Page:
A study committee is considering whether to recommend changes to Miami County’s ordinance regulating large-scale animal farms after some residents expressed concerns about a new operation that will house over 4,600 pigs.
The Miami County Plan Commission last year formed the study committee following push-back on the construction of the hog barn near the intersection of 100 East and 500 North. According to the Indiana Department of Environmental Management, the facility has the capacity to store over 1.8 million gallons of manure and wastewater.
The county’s ordinance regulating confined animal feeding operations (CAFO) says farms must be built at least 1,000 feet away from the nearest residence and be located on at least 10 acres of land that are zoned as agriculture. Miami County currently has 54 CAFOs.
But some residents are asking for stricter guidelines that would deter more large-scale animal farms from coming to the county.
Peru resident Mimi Berkshire told the committee during a public hearing held Tuesday evening that she wanted a 1,320-foot setback in the hopes that would stop future construction of CAFOs.
“There are a lot of pigs in Miami County,” she said. “The ones that are already here, I don’t have a problem with. I just don’t want to see any more.”
Berkshire also said the county should consider the Nickle Plate Trail, which runs mostly through rural parts of the county, when considering changes to the ordinance.
“Do you really think someone wants to come ride that trail and be overwhelmed with what it smells like?” she said. “If you want to encourage people to come to Miami County to visit or live here, then you’re going to have to think about that.”
County resident Bonnie Arrick said she believed the county should regulate CAFOs as an industrial site rather than an agricultural operation – a move she said would likely end the construction of most new animal farms.
“Is a CAFO actually a form of agriculture?” Arrick said. “We all realize these animals aren’t out on the land. These are animal factories. A lot of this could be solved by labeling them what they really are, and that’s an industry.”
But others said the county ordinance is fine as it is and asked the committee to leave it untouched.
Brian Troyer, the financial services officer at Farm Credit Services of Mid-America who lives in Miami County, said the current setback and acreage requirements create an adequate separation between neighbors.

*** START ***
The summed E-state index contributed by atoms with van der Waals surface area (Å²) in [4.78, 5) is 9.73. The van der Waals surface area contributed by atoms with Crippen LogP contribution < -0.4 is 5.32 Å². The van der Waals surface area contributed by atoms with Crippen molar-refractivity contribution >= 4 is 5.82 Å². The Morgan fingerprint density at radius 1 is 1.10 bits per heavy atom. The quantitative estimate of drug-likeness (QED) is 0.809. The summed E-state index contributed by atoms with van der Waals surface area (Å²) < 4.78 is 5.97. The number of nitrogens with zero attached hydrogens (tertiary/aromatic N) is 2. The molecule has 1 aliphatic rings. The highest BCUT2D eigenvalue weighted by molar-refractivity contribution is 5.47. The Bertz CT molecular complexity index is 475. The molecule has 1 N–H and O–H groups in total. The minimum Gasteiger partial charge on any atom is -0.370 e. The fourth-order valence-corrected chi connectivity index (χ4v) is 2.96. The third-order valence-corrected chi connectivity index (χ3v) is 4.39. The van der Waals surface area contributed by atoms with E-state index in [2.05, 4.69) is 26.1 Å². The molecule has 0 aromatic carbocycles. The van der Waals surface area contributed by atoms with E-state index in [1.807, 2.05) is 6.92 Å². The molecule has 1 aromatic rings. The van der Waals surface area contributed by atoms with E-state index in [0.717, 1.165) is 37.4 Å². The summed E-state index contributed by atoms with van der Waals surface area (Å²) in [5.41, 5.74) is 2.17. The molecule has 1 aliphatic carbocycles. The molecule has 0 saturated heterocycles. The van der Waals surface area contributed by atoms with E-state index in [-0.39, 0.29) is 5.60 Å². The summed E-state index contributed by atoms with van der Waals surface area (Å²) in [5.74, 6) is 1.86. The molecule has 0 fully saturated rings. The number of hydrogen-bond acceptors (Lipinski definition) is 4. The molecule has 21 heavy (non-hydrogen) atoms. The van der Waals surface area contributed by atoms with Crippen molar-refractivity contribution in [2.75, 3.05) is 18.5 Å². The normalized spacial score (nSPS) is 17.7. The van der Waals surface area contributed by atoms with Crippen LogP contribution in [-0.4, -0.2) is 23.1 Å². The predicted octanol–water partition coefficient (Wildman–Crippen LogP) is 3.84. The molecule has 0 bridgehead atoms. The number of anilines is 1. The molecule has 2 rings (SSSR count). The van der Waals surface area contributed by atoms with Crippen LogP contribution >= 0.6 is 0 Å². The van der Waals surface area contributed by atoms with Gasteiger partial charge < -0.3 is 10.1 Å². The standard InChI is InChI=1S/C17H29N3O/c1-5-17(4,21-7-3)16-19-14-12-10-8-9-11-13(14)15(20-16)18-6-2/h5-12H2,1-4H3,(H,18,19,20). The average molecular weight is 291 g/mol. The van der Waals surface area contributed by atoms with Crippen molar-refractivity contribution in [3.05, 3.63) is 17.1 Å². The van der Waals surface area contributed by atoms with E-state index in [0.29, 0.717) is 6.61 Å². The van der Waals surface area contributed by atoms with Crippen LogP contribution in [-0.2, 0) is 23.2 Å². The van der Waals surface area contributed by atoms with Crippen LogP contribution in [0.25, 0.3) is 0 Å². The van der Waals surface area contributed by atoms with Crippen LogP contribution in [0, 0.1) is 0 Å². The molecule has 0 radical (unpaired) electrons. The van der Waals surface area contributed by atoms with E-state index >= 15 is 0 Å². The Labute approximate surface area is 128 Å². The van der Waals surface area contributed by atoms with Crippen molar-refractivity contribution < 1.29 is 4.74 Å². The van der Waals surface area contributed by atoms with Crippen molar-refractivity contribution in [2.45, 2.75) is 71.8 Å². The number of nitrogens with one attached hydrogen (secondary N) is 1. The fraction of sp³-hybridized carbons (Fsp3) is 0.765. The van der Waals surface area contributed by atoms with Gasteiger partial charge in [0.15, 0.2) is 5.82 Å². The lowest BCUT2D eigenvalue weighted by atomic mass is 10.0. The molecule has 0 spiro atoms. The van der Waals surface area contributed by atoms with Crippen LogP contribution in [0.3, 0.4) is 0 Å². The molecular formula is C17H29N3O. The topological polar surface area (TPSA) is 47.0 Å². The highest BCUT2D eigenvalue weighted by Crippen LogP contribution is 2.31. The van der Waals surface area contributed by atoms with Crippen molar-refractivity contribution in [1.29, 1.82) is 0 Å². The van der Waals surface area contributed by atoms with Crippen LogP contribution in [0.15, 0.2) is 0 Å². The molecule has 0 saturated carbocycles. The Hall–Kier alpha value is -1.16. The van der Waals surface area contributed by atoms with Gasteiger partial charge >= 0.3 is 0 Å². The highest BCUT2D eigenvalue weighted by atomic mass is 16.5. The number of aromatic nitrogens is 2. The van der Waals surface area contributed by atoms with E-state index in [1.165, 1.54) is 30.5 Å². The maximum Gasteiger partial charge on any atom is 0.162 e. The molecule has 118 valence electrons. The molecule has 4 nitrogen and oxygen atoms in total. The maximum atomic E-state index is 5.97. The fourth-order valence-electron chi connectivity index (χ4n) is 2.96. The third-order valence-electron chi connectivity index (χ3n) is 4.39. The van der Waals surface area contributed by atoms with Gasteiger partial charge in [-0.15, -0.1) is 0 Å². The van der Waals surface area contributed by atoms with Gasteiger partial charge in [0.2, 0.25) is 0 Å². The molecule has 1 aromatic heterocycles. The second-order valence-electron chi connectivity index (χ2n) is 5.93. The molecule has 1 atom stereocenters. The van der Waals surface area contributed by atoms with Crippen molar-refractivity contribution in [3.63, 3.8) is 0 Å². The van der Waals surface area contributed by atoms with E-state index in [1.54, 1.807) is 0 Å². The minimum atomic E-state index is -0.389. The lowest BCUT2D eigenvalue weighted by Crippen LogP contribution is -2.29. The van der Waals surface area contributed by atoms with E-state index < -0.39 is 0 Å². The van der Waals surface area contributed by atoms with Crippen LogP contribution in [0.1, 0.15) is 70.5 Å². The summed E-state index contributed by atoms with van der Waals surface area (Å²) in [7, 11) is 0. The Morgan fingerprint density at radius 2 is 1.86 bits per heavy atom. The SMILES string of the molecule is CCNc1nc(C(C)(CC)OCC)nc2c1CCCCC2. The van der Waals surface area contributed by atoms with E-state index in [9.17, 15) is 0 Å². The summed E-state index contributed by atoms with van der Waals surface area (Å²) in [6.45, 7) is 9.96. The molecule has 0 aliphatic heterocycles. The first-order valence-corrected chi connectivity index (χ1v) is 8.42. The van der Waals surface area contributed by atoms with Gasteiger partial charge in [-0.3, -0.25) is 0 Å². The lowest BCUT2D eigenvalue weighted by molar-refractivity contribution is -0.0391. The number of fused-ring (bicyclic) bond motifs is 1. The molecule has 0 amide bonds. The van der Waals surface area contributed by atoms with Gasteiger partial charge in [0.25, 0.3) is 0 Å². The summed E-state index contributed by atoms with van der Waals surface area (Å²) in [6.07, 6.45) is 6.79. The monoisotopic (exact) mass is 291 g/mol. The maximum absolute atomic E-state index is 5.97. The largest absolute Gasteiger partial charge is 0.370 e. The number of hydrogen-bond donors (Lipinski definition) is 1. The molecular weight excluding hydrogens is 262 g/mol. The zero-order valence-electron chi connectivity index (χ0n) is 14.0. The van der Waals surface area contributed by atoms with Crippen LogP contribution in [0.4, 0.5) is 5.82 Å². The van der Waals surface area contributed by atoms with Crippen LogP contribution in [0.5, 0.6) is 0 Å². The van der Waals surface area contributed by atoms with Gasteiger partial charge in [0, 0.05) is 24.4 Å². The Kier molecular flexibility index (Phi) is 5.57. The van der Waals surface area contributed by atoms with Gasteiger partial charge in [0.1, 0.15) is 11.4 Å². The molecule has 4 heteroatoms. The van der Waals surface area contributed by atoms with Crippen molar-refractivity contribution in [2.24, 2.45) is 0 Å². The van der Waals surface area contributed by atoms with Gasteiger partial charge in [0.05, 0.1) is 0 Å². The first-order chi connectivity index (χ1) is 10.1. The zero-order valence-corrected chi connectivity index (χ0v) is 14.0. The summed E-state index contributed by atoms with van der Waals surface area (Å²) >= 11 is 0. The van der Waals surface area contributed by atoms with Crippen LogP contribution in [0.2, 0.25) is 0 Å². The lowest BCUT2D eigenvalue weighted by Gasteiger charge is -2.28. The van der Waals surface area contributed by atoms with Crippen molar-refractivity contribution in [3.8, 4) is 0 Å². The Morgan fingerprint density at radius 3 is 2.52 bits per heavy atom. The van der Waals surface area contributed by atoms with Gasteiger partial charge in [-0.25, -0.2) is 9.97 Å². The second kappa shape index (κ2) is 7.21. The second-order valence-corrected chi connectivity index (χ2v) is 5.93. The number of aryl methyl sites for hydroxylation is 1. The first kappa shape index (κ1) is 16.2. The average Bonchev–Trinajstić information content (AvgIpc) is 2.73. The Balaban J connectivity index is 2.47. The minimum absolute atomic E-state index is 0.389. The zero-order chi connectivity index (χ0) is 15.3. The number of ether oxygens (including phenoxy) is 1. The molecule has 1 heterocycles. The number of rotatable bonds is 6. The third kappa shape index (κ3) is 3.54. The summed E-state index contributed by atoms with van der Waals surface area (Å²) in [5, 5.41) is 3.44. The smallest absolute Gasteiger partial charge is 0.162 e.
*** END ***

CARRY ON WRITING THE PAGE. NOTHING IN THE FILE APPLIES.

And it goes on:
“It’s never a livestock producer’s intent to cause people harm or damage or discomfort,” he said.
Troyer also said the county shouldn’t discourage the construction of CAFOs, since most of them are family-owned farms that generate hundreds of thousands of dollars in tax revenue for the county.
Elaine Dragstrem, who spoke on behalf of the Miami County Farm Bureau, also asked for no changes to the ordinance. She said CAFOs are adequately regulated by the county and state, and modern technology has made them safer than ever.
But Tom Hoover, who lives near where the new hog barn will be built, pointed to a study by Johns Hopkins University that said CAFOs are directly associated with occupational and community health risks, as well as the social and economic decline of rural communities.
“Somewhere along the line, you’ve got to say, ‘Hey, you’re polluting the air, you’re affecting our health and waterways and rivers,’” Hoover told the committee. “It’s common sense.”
But Annie Osborne, who lives near Bunker Hill and works in the swine industry, disagreed. She said everyone she knows who is involved in operating CAFOs aims to do so responsibly.
“One of the main things I’ve learned is the dedication this industry has to ensuring our social, environmental and economic growth,” Osborne said.
The study committee is set to meet again on Feb. 4, when it will vote on whether to recommend changes to the county ordinance.
From there, the county plan commission would have to approve the recommendations. The Miami County Board of Commissioners would then make the final vote on whether to change the ordinance.